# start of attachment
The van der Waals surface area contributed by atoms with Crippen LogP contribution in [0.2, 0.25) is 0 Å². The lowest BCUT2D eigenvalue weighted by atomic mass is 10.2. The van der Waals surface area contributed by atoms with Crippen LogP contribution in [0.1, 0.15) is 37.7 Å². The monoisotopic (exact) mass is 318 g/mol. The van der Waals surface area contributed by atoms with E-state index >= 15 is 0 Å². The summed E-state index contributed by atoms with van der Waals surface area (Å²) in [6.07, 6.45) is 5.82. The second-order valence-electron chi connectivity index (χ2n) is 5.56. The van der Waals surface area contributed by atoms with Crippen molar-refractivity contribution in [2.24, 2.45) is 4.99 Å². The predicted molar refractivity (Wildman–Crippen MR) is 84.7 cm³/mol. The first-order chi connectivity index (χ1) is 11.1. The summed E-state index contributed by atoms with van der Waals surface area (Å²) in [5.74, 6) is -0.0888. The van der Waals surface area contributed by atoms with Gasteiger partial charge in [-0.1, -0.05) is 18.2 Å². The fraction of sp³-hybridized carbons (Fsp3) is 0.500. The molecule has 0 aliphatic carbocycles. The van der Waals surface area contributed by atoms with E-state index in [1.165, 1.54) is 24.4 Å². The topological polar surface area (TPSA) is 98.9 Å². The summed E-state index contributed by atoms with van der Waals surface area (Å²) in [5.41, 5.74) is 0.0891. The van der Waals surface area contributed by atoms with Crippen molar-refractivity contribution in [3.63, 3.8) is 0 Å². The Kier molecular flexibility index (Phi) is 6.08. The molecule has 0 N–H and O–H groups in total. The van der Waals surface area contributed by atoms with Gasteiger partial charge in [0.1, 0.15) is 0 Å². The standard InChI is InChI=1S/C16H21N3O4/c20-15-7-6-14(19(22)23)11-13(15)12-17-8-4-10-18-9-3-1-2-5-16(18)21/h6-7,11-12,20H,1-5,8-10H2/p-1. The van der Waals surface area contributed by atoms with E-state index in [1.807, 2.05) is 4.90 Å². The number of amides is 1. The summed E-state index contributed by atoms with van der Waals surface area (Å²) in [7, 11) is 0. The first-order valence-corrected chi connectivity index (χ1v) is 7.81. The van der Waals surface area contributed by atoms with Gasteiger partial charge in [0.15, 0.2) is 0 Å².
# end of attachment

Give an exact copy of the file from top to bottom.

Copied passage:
The van der Waals surface area contributed by atoms with Crippen LogP contribution in [0.2, 0.25) is 0 Å². The lowest BCUT2D eigenvalue weighted by atomic mass is 10.2. The van der Waals surface area contributed by atoms with Crippen LogP contribution in [0.1, 0.15) is 37.7 Å². The monoisotopic (exact) mass is 318 g/mol. The van der Waals surface area contributed by atoms with E-state index >= 15 is 0 Å². The summed E-state index contributed by atoms with van der Waals surface area (Å²) in [6.07, 6.45) is 5.82. The second-order valence-electron chi connectivity index (χ2n) is 5.56. The van der Waals surface area contributed by atoms with Crippen molar-refractivity contribution in [2.24, 2.45) is 4.99 Å². The predicted molar refractivity (Wildman–Crippen MR) is 84.7 cm³/mol. The first-order chi connectivity index (χ1) is 11.1. The summed E-state index contributed by atoms with van der Waals surface area (Å²) in [5.74, 6) is -0.0888. The van der Waals surface area contributed by atoms with Gasteiger partial charge in [-0.1, -0.05) is 18.2 Å². The fraction of sp³-hybridized carbons (Fsp3) is 0.500. The molecule has 0 aliphatic carbocycles. The van der Waals surface area contributed by atoms with E-state index in [1.165, 1.54) is 24.4 Å². The topological polar surface area (TPSA) is 98.9 Å². The summed E-state index contributed by atoms with van der Waals surface area (Å²) in [5.41, 5.74) is 0.0891. The van der Waals surface area contributed by atoms with Crippen molar-refractivity contribution in [3.63, 3.8) is 0 Å². The Kier molecular flexibility index (Phi) is 6.08. The molecule has 0 N–H and O–H groups in total. The van der Waals surface area contributed by atoms with Gasteiger partial charge in [0.1, 0.15) is 0 Å². The standard InChI is InChI=1S/C16H21N3O4/c20-15-7-6-14(19(22)23)11-13(15)12-17-8-4-10-18-9-3-1-2-5-16(18)21/h6-7,11-12,20H,1-5,8-10H2/p-1. The van der Waals surface area contributed by atoms with E-state index in [1.807, 2.05) is 4.90 Å². The number of amides is 1. The summed E-state index contributed by atoms with van der Waals surface area (Å²) in [7, 11) is 0. The first-order valence-corrected chi connectivity index (χ1v) is 7.81. The van der Waals surface area contributed by atoms with Gasteiger partial charge in [0.15, 0.2) is 0 Å².